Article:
1 of 11,400 Space Invaders
Retained in an East End Loft

The Montreal Pinball Repair Blog Chronicles

Saturday afternoon while running around with my fiancée and six year old son doing errands, Sally Ann & Tau (the name of the stores, - I am not a hippie) I get two messages on my business line, about 5 minutes apart from the same guy inquiring about a pinball repair he wants done. My policy is to try and call everyone back as soon as I can, when they sound serious, so I did. He wanted to know how much I charged to fix an intermittent problem he was having with his Space Invaders pinball machine. At first I got the feeling that this guy was putting me on. His voice was bland and lifeless. I felt like he was just prodding me for information about what his machine was worth rather than really wanting to fix it. I cut him off when it got boring, and after he asked how much I would give him for it broken. I told him that I wasn`t interested in buying pinball machines that could be fixed and enjoyed, especially when they already had homes, and that I would call him back after 6PM to book his repair.

"Fine.", he said.

Back on the island, I checked the Montreal Kijiji ads and there was a Space Invaders pinball machine advertised as working for $1500, and the phone number matched my caller`s. I got on the horn and asked him when he wanted to get this done. It was past 6PM on Saturday and we agreed to fix it that night. OK then, this guy is serious about his time frame. I asked where he was located and he told me in Rosemont, on Masson east of d`Iberville. Shit ! I immediately explained my rate structure and stressed the fact that I accept cash only for the first service call. He said fine again, - a little too easy for my taste. His neighbourhood did not inspire confidence as an economically stable part of the city, but what the hell I thought, I grew up in Rosemont, and I am more or less responsible.

So I got my Bally solid state repair gear together, told my fiancée that we`d be seeing our movie rental a little later than expected, and hit the road.

Got to the address in question and Paul buzzed me up to a fine looking loft overlooking this rowdy neighbourhood. Pool table in the main living space, Gibson Les Paul under the mint looking Space Invaders pin and his i-phone ringing at least three times during the repair with people wanting to buy this thing, - as far as Québec city. I asked him why the hell he was selling it, the thing was in good aesthetic condition and was going to work properly when I got through with it. He told me that he was in the market for a house and his girlfriend said that they should get rid of "this thing" before moving. I paused from the repair, shot him a look over my reading glasses and asked him what "he" really wanted to do. He shrugged and said, "Fix it and sell it I guess." OK then.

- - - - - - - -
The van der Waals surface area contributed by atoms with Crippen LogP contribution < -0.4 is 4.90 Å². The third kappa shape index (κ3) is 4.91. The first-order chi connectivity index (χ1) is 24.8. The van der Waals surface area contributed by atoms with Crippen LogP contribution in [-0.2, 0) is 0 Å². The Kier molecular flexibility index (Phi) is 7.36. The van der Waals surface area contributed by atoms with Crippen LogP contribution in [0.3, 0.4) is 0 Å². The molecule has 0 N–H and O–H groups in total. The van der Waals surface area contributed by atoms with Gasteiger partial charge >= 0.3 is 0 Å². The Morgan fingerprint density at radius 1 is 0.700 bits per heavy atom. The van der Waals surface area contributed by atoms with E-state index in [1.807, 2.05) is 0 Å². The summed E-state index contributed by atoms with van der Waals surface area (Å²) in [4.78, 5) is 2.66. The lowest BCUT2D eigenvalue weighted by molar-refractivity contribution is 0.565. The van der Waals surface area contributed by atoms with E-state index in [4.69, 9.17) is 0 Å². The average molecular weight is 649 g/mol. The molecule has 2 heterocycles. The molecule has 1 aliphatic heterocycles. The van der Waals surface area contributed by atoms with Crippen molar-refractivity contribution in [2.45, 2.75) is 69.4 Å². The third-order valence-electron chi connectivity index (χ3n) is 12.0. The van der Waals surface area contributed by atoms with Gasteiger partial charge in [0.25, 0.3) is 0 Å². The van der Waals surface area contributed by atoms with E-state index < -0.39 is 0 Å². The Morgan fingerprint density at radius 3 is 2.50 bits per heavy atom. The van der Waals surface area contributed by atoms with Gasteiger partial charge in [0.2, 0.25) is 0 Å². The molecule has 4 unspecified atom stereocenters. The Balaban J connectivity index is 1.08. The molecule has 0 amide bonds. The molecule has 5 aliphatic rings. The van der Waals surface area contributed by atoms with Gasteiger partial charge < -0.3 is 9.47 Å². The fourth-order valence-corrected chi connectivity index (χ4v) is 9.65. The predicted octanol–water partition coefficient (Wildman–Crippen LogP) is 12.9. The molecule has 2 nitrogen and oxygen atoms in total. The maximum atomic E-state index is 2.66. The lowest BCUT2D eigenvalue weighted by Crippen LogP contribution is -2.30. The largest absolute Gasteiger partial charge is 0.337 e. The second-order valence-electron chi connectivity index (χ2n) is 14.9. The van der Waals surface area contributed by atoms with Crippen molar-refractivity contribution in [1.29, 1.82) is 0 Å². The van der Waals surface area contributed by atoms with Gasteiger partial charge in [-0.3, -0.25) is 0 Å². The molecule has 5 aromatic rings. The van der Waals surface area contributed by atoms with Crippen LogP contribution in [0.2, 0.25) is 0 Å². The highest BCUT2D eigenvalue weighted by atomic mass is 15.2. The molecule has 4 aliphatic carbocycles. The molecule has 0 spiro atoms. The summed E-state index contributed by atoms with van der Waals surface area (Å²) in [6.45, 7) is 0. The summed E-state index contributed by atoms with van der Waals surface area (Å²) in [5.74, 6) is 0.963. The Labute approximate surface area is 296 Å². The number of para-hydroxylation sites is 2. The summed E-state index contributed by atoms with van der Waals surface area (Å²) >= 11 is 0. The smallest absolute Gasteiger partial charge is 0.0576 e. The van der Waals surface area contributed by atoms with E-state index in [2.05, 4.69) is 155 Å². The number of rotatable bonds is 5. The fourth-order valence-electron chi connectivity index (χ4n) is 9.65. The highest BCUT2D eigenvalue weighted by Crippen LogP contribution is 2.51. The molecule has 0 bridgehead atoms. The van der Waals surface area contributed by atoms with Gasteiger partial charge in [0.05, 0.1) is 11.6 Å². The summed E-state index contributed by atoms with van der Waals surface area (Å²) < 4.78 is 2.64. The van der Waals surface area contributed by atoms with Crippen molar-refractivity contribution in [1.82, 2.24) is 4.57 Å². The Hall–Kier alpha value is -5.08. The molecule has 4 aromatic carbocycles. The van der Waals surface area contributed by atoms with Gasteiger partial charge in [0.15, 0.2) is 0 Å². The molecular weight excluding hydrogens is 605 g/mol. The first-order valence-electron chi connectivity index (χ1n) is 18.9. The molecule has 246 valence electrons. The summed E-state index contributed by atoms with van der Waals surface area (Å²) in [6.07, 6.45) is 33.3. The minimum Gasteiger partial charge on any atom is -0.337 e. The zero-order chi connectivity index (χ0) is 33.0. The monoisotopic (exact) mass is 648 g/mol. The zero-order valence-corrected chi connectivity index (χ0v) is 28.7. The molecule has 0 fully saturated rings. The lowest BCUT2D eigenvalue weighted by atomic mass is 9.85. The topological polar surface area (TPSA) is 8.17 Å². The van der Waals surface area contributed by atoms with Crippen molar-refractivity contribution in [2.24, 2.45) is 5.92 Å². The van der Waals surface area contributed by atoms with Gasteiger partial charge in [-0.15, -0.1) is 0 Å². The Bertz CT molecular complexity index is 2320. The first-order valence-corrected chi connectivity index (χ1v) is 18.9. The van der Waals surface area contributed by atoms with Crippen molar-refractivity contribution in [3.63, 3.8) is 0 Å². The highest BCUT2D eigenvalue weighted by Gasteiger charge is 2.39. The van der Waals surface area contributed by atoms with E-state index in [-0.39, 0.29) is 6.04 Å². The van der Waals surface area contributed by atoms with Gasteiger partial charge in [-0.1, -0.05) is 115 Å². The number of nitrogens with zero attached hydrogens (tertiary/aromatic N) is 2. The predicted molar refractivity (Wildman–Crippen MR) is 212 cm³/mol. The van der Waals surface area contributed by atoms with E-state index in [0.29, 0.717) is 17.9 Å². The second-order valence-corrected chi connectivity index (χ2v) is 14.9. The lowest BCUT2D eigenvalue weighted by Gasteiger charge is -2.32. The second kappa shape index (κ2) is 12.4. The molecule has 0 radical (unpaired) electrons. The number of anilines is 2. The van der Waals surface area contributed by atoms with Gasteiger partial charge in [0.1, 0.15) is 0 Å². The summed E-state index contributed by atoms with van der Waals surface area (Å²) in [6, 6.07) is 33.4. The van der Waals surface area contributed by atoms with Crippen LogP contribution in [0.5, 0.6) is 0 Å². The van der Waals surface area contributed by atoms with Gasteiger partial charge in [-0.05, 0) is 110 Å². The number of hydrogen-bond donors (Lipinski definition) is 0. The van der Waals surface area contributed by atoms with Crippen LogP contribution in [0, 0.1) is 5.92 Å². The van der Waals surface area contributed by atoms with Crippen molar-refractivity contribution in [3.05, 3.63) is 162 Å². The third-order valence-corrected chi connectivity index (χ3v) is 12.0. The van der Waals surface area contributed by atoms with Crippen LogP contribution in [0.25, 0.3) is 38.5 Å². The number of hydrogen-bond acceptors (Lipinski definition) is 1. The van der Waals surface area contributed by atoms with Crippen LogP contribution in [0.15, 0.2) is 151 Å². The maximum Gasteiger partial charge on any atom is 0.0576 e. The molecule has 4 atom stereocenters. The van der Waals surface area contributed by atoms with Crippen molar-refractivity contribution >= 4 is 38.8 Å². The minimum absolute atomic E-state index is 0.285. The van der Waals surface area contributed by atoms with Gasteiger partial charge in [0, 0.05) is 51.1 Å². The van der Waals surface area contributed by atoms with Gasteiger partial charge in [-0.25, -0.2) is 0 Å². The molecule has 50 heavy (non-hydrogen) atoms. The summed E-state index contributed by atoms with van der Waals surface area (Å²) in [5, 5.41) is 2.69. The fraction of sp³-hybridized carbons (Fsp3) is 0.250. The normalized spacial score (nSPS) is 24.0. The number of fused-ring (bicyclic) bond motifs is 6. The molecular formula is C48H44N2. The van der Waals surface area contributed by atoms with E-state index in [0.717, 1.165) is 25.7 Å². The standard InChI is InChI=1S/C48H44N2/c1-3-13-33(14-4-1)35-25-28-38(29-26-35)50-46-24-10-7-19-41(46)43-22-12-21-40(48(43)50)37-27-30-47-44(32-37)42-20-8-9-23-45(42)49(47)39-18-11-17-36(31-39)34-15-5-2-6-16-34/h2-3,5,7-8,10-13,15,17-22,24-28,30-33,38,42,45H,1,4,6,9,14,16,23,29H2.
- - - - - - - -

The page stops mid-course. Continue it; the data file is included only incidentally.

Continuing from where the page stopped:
I also asked him how long he`s had it, and where it came from. He told me that about ten years ago an older guy he knew, a coin machine operator had given him the pick of any pinball in the warehouse when he was shutting down the business in the late 1990`s. Paul liked the widebody pin and ofcourse the lovely alien creature on the backglass had stuck in his mind as a kid. I told him that he had probably picked the right one. He also told me that it always worked well, but now after not being played for a couple of years it was messing up. He had powered it up a couple of days ago, wiped it down to sell it and the damn thing wouldn`t play for more than a few games. And then later, as soon as he would hit the flippers, the counters would go blank and the game would start up again in attract mode after a few seconds. Usually, I would take some of the client`s time to look at the problem more closely, but this was Saturday night and I had other "fish to fry" as they say. So I cleaned and inspected both J3 connectors located on the power supply and on the solenoid driver board. I also redid a few cold solders I saw, or thought I saw. Slight improvement, but no, - after half a game, blank- same problem. Once I checked the diodes on the flipper coils, I swapped the solenoid driver board with my spare, and no more problem. Definitely a shop job on the PCB later on, probably a bad ground or a capacitor. Who cares, Paul and I got to the important stuff and began talking.

So after he played a few uninterrupted games while I packed my tools, Paul`s male character started to emerge. No longer was this young dude calm and docile, he was jumping and swearing at his working pinball. Seeing this, I immediately suggested that he pull the Kijiji ad off the site and enjoy his game for a while longer. In any case, it will probably do better than his RRSP if he wanted to sell it in a few years. He agreed with an excited look on his face, and when I called him back a week later to see if everything was still working, he told me that his girlfriend had gotten into the game big time and that they were going to bring it with them into their new home. He then asked if I would be available to disassemble it & set it up again to make sure everything worked properly when the time came for them to move.

"Call me," I said, "I should still be around."